NY Court Allows Lawsuit Over Bogus Home Appraisals

New York's highest court allowed the state Tuesday to proceed with a lawsuit that had accused First American Corp and its eAppraiseIT unit of colluding with the former Washington Mutual Inc to fraudulently inflate home values.

The Court of Appeals rejected the defendants' argument that federal law precluded New York State Attorney General Eric Schneiderman from pursuing claims alleging fraud and violations of real estate appraisal independence rules. It upheld a June 2010 ruling by an intermediate state appeals court.

The eAppraiseIT unit is now part of CoreLogic Inc, which was created when First American split last year into that company and First American Financial Corp.

Andrew Cuomo, Schneiderman's predecessor and now New York's governor, had accused First American and eAppraiseIT in a November 2007 lawsuit of caving to pressure from Washington Mutual to use appraisers who provided inflated appraisals, to win more business.

Lenders that use inflated appraisals can sometimes make larger loans, including to borrowers who cannot afford them, and as a result collect higher fees.

Writing for a 6-1 Court of Appeals majority, Judge Carmen Ciparick said the attorney general's authority to pursue state law claims would at most only ``incidentally affect'' the lending operations of a federal savings association. Thus, she said federal law should not pre-empt the state law claims.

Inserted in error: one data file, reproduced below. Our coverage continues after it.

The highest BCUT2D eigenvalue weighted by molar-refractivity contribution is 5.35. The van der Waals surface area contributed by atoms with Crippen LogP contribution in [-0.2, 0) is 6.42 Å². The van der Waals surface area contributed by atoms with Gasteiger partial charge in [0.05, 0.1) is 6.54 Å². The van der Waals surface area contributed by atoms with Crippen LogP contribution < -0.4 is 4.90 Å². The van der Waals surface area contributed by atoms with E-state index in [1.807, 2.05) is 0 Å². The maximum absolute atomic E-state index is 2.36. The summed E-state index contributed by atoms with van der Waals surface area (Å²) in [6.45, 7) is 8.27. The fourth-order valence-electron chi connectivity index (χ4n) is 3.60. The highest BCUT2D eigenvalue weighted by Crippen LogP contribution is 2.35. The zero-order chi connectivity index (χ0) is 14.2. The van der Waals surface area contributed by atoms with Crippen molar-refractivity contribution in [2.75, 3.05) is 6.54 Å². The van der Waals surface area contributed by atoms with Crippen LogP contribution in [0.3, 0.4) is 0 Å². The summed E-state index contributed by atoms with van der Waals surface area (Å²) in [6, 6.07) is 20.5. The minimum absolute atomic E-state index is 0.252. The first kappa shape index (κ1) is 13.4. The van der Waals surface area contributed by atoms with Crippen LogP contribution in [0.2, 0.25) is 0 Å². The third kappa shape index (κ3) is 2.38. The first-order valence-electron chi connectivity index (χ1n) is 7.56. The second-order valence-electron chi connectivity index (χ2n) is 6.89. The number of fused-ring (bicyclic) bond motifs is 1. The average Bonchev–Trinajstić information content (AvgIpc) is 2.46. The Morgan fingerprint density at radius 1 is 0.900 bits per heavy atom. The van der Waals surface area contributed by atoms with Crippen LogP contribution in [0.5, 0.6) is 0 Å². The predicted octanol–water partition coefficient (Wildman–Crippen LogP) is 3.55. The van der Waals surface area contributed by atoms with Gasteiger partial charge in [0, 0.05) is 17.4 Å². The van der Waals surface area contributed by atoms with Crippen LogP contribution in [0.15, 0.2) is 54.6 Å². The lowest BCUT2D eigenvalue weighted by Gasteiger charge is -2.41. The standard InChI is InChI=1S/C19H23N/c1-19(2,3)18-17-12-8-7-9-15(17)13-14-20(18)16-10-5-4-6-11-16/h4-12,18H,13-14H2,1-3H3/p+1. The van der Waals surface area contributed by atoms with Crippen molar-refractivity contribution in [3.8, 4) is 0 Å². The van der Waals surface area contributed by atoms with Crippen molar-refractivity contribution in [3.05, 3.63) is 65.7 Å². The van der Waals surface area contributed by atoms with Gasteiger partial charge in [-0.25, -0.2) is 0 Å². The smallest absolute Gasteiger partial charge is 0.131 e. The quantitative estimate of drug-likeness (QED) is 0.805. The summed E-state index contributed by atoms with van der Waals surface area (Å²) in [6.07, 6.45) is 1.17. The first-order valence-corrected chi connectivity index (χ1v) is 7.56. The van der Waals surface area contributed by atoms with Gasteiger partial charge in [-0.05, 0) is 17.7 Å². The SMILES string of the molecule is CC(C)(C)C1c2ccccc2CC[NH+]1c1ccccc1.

A lawyer for the defendants had no immediate comment on the decision. A spokesman for Schneiderman did not immediately respond to a request for a comment.

Washington Mutual failed in September 2008 in large part because it kept tens of billions of dollars of risky home loans that it had made on its balance sheet. JPMorgan Chase & Co bought the thrift's main banking operations.

In morning trading, CoreLogic shares were down 19 cents at $12.11, and First American Financial shares rose 17 cents to $11.33.

The case is Cuomo v. First American Corp et al, New York State Court of Appeals, No. 184.